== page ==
Richard Cavendish remembers Ivan Pavlov who died on February 27th, 1936. Pavlov won the Nobel Prize for physiology in 1904.
The man who made ‘Pavlov’s dogs’ famous the world over won the Nobel Prize for physiology in 1904. In his laboratory experiments with dogs he discovered what is generally called the conditioned reflex (or conditional reflex). He found that if a bell is invariably sounded before a dog is brought its food, the dog will quickly start to associate the sound of the bell with the food and will salivate when it hears the bell, before the food arrives and before it can see it or smell it. This sounds obvious now, but when Pavlov discovered it, it was revolutionary.
Born the eldest son of a priest in 1849 in the town of Ryazan, south-east of Moscow, Ivan Petrovich Pavlov demonstrated from boyhood a combination of intellectual brilliance, superhuman energy and what he called ‘the instinct for research’. In 1870 he went to study at St Petersburg, first at the university and then at the Military Medical Academy. In 1891 he was made director of the new Institute of Experimental Medicine and held the post until his death.
It was there in the 1900s that Pavlov conducted the experiments in which he tried not only the sound of a bell, but whistles, tuning forks, metronomes and electric shocks to teach his dogs to anticipate the arrival of their food. His results began reaching the West, especially through the writings of John B. Watson (1878-1958), the American psychologist who paved the way for modern behaviourism. Bertrand Russell and Aldous Huxley, among others, were fascinated by Pavlov’s ideas.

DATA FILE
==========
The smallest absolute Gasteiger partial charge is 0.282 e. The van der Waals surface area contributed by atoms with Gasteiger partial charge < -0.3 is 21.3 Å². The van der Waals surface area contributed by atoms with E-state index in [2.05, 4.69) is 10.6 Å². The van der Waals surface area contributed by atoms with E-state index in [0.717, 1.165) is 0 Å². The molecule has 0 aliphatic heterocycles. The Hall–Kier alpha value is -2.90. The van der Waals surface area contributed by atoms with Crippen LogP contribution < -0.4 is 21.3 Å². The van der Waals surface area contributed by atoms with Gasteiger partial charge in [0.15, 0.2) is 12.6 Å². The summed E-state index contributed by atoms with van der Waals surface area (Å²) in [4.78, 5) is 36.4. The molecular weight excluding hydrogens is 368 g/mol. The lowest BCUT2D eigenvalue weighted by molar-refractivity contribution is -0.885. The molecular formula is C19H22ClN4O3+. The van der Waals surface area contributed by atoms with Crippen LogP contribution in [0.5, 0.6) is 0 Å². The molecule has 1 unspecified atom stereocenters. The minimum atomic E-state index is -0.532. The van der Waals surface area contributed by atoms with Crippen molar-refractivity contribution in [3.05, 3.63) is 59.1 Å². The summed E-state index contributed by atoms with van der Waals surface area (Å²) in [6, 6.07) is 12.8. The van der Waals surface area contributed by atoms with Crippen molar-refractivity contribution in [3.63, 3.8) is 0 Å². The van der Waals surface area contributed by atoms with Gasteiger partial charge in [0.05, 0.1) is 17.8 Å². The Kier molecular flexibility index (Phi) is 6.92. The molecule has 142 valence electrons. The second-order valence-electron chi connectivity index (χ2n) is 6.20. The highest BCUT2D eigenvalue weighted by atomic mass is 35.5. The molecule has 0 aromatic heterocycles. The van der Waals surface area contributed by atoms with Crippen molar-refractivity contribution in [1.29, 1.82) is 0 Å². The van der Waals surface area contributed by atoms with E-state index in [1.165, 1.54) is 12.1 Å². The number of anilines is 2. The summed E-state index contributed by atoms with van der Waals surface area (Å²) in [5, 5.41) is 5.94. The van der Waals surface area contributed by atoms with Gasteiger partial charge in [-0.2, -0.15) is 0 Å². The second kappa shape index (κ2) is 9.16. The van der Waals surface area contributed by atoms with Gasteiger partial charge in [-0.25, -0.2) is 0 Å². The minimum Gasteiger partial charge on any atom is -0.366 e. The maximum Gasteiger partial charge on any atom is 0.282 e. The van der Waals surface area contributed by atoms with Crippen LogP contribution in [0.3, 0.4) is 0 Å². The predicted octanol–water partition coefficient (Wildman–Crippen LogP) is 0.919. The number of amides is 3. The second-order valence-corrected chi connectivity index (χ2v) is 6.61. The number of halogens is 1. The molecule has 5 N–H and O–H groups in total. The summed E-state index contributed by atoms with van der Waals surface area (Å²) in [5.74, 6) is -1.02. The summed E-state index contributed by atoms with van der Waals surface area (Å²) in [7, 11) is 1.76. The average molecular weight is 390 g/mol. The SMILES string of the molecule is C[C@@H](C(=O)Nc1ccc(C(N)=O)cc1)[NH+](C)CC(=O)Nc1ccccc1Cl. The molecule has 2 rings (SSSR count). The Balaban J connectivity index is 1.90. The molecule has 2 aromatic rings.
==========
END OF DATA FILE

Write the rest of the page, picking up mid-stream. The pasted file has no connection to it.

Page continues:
The notion that animals, including human beings, can be taught to react to selected stimuli in a desired way – by ‘brainwashing’ them – is one that naturally appeals to tyrants and perhaps it was this, along with the favourable light his success was casting on Soviet Russia among western intellectuals, which accounted for the astonishing tolerance with which Pavlov was treated by the Soviet regime. Money was poured out to support his laboratory and he was loaded with honours although he made no attempt to conceal the disapproval and contempt in which he held Soviet Communism. In 1923, for example, he said publicly that he would not sacrifice the hind leg of a frog to the type of social experiment that the regime was conducting in Russia. In 1927 he wrote to Stalin protesting at what was being done to Russian intellectuals and saying he was ashamed to be a Russian. In 1934 he wrote letters to Molotov on the same lines.
Near the end of his life Pavlov relented a little and, when he died of double pneumonia at the age of 86 in what was by then Leningrad, the regime ordered a monument to him to be erected there. He was given a grandiose funeral and his laboratory and study were preserved as a museum in hishonour. His passion for research had lasted to the end and when he knew he was dying he got one of his students to sit by his bed and record every detail.